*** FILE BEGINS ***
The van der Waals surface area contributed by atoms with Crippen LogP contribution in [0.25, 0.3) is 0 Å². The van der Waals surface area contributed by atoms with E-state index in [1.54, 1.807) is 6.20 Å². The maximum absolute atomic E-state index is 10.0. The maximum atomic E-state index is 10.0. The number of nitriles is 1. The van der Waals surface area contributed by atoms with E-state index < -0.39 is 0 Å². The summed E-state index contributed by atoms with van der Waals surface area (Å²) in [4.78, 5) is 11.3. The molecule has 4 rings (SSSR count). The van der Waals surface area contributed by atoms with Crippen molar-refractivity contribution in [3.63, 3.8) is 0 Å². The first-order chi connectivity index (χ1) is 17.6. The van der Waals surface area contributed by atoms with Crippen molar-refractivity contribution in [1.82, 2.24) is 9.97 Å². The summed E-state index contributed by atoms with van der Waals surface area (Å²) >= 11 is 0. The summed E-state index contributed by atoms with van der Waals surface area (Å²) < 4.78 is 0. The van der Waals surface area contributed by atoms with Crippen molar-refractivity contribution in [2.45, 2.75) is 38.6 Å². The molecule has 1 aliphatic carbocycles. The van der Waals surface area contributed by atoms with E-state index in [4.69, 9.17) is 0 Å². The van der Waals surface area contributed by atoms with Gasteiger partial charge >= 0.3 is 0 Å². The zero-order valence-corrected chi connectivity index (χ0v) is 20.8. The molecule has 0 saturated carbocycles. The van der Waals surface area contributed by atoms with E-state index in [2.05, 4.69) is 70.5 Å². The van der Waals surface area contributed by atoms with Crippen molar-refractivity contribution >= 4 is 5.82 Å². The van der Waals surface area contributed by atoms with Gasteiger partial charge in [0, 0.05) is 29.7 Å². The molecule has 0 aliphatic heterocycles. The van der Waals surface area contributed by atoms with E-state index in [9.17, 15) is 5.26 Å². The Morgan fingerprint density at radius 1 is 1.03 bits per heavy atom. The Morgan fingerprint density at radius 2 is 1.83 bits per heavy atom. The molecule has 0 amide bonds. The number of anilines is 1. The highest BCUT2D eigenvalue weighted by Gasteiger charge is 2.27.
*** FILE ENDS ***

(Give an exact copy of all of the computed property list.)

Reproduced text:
The van der Waals surface area contributed by atoms with Crippen LogP contribution in [0.25, 0.3) is 0 Å². The van der Waals surface area contributed by atoms with E-state index in [1.54, 1.807) is 6.20 Å². The maximum absolute atomic E-state index is 10.0. The maximum atomic E-state index is 10.0. The number of nitriles is 1. The van der Waals surface area contributed by atoms with E-state index < -0.39 is 0 Å². The summed E-state index contributed by atoms with van der Waals surface area (Å²) in [4.78, 5) is 11.3. The molecule has 4 rings (SSSR count). The van der Waals surface area contributed by atoms with Crippen molar-refractivity contribution in [3.63, 3.8) is 0 Å². The first-order chi connectivity index (χ1) is 17.6. The van der Waals surface area contributed by atoms with Crippen molar-refractivity contribution in [1.82, 2.24) is 9.97 Å². The summed E-state index contributed by atoms with van der Waals surface area (Å²) >= 11 is 0. The summed E-state index contributed by atoms with van der Waals surface area (Å²) < 4.78 is 0. The van der Waals surface area contributed by atoms with Crippen molar-refractivity contribution in [2.45, 2.75) is 38.6 Å². The molecule has 1 aliphatic carbocycles. The van der Waals surface area contributed by atoms with E-state index in [4.69, 9.17) is 0 Å². The van der Waals surface area contributed by atoms with Gasteiger partial charge >= 0.3 is 0 Å². The zero-order valence-corrected chi connectivity index (χ0v) is 20.8. The molecule has 0 saturated carbocycles. The van der Waals surface area contributed by atoms with E-state index in [2.05, 4.69) is 70.5 Å². The van der Waals surface area contributed by atoms with Crippen molar-refractivity contribution >= 4 is 5.82 Å². The van der Waals surface area contributed by atoms with Gasteiger partial charge in [0, 0.05) is 29.7 Å². The molecule has 0 aliphatic heterocycles. The van der Waals surface area contributed by atoms with E-state index in [9.17, 15) is 5.26 Å². The Morgan fingerprint density at radius 1 is 1.03 bits per heavy atom. The Morgan fingerprint density at radius 2 is 1.83 bits per heavy atom. The molecule has 0 amide bonds. The number of anilines is 1. The highest BCUT2D eigenvalue weighted by Gasteiger charge is 2.27.